Sunday, 25 September 2011

Detangling Dependencies Between Guice Injected Services

It is very easy to allow services to depend on each other, even when they are in different modules.  In fact Guice explicitly supports this behaviour with the AbstractModule#requiredBindings method.  I think this is very bad and in my experience has led to some complex interactions and strict requirements on order of creation.  Even worse, in some cases you may require a cyclic relationship to fulfill what you want to do which means you can't fully initialise the services via constructors.

Instead of a clever technical solution, I believe it is the software design that is incorrect.  The issue can be resolved using SOLID principles to identify and rectify the issue.

The services require the dependencies because they are trying to do too much, this is violating the Single Responsibility Principle (SRP).  I often think of SRP as a DON'T whereas the Interface Segregation Principle (ISP) is a DO: to fix an SRP issue apply ISP and move that behaviour out into new classes.

This still hasn't fixed the issue yet because those dependencies still have to be wired up in the modules, except you don't.  The new classes with dependencies can be instantiated via Guice when required with injected dependencies, the code to wire them up in the modules can be removed altogether.

In this way, layers of objects are being created.  The bottom layer of services are injected into the next layer of composite services which are then injected into the application.  This is the Open Closed Principle (OCP) where classes should be open for extension but closed for modification.  In other words, prefer to building on top of existing classes instead of modifying them.

I do suggest that all layers can talk to each other unless the software is huge enough to justify such abstraction.  Also, be sceptical of composite services which simply provide a layer over another service and perhaps wrap exceptions or even provide a something useful.  In this case a new API has been created to replace a more universal one.  Ask if the new API is actually better than what it is truly wrapping and it is worth the new layer being imposed.

Guice Custom Scopes

Guice custom scopes are, for some reason badly explained in almost all web documentation that I was able to find.  All implementations cover extra Guice concepts or muddy the code with concurrency handling while not describing the main concept which is surprisingly simple once realised.

A scope is a condition for reusing injected objects, instead of creating a new one each time.  For example, if a network connection was being injected then the scope would be while the network connection was open, reuse the object.  When it is closed, open and inject a new one.

The implementation for this is to basically provide a factory object,  implementing the Scope interface.  This has one method:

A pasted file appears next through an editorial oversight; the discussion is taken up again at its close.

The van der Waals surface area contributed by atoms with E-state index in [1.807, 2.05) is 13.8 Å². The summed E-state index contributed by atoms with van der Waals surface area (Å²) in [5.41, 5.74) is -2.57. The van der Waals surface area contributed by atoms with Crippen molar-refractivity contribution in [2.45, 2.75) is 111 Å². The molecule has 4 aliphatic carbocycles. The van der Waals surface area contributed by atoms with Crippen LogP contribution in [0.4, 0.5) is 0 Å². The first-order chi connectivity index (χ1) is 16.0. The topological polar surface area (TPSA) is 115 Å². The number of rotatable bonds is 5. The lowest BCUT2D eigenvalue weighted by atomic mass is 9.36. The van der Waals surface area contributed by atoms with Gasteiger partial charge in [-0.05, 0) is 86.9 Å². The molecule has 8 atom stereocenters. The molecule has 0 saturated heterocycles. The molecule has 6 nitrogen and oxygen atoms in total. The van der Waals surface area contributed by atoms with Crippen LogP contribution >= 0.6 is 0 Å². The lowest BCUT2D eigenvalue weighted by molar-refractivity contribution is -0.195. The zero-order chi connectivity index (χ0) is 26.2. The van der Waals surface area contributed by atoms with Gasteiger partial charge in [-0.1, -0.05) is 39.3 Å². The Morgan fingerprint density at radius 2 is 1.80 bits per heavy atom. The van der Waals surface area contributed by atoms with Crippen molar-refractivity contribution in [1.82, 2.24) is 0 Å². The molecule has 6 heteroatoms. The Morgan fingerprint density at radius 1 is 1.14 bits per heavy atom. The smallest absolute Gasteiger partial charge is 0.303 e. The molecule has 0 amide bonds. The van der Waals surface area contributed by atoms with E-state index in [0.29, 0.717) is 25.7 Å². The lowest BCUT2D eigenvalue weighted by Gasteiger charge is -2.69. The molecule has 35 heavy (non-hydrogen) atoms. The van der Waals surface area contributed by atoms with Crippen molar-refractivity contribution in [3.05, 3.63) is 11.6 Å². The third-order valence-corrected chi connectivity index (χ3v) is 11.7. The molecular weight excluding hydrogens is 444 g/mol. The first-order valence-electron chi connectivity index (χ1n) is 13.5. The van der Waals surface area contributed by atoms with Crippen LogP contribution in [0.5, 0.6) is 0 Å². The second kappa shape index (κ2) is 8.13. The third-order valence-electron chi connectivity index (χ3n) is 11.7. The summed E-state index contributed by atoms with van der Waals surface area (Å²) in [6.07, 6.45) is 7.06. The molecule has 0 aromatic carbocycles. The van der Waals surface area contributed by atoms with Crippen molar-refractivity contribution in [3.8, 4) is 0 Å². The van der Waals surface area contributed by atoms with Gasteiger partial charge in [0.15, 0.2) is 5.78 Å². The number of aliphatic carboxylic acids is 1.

Provider scope(Key<T> key, Provider<T> unscoped)

The Key object defines the injected type, the unscoped Provider can be used to create a new instance.  Typically the returned Provider implementation will  create the required object using the unscoped Provider and keep a reference to it while in scope.  When the object is requested again the stored object is returned if still in scope.  This example usage above is how I needed to use custom scopes but it is flexible enough to do all kinds of weird things.

Here is the Scope implementation.  It is a bit more complex than necessary because for this example I wanted to allow objects to be created out of scope.

Here is out annotation which we will use on classes that can be stored within the scope.
The interface to inject:
The class that implements that interface to be injected.  Note that we have annotated this with our @BookScoped annotation.  The constructor will display new objects being created.
Now our Guice module.  The scope annotation is bound to an EnterableScope instance which we'll keep a hold of.
Finally the main class to demo the scope.
When the main class is run it outputs the following to the command line:

entering scope
created customscopes.Hobbit@12a54f9
exiting scope
created customscopes.Hobbit@30e280
created customscopes.Hobbit@16672d6
created customscopes.Hobbit@fd54d6
created customscopes.Hobbit@1ccb029

When within scope the four calls to #getInstance only create one instance, when not in scope a new instance is created each time.  That's a whole lot of code although it is all fairly simple.  From a maintainability viewpoint I do see some issues with this, scopes are so arcane to anyone not experienced with Guice that it would be quite easy to misuse a scope which could cause all kinds of issues with retained state and possibly memory leaks.  All I can suggest is document everything and get this over to the team.